Emily Labhart

thinking about dance, arts management and cultural representation

Alexander Whitley Dance Company – 8 Minutes

“Now, we come here, right at the start, to an extremely important principle, which is the different points of view you get when you change your level of magnification. That is, to say you can look at something with a microscope and see it a certain way; you can look at it with the naked eye and see it in a certain way; you can look at it with a telescope and you can see it in another way. Now, which level of magnification is the correct one? Well, obviously they are all correct. They’re just different points of view.” Alan Watts, The Universe of Everything.

Working with scientists from STFC RAL Space in Oxfordshire, video artist Tal Rosner, composer Daniel Wohl and a cast of seven dancers, Alexander Whitley has created 8 Minutes – the time it takes sunlight to travel 93 million miles to the earth.

A subtle flickering of soft lights illuminates seven dancers as they tremble into motion. As though particles that are gradually heated, the dancers carve weaving pathways through space using their arms as though weightless, punctuated by brief moments of resistance. Energy is transferred from one side of the stage to another, before the dancers connect in spirals – engulfing one another.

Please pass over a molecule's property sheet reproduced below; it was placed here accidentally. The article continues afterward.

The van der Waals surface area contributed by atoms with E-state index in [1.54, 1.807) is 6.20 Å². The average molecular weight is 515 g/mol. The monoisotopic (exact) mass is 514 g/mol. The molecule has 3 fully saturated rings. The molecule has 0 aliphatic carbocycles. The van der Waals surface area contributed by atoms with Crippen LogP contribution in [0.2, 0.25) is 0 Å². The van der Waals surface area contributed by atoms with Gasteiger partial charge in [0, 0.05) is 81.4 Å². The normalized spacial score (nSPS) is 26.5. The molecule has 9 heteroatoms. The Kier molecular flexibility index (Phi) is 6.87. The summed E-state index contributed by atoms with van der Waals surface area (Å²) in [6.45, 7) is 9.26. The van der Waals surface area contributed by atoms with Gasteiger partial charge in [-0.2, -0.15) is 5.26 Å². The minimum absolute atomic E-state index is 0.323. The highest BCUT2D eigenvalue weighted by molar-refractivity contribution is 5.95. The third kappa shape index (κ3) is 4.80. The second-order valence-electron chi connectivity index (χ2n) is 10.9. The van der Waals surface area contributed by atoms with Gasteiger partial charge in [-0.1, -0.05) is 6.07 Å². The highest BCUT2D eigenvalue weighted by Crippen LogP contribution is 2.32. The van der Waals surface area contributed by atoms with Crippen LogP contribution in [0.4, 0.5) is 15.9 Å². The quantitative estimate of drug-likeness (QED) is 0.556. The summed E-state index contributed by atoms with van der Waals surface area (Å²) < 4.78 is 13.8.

Alexander Whitley Dance Company, 8 Minutes.

The piece is satisfying to watch. Whitley choreographs distinct lines and shapes in space, utilising the dancers’ strong technical grounding which together with interesting contact work, look stunning against Rosner’s video designs. The score by Wohl compliments the scientific processes 8 Minutes examines, with further connections made by voiceovers, including the above extract from Alan Watts’ The Universe of Everything. 

Later, the dancers movements develop past abstraction to show human gestures, fast-forwarding through daily life. Tia Hockey has a dynamic solo that draws on her impressive, gymnastic-like flexibility – moving in and out of the floor with surprising speed and agility. The final section uses actual footage of the sun, whose molten surface expands across the screen, leaving the dancers as silhouettes to retrace steps from the opening sequence.

8 Minutes is visually stunning, has excellent collaborators and is an enjoyable watch. I’m uncertain whether I will remember the work in a few months time, and am not convinced it had an effect on me as I would usually hope performance to do – but I am glad to have seen it, and am curious to know how Whitley’s choreographic approach will develop from here.

8 Minutes embarks on a UK tour this Autumn.

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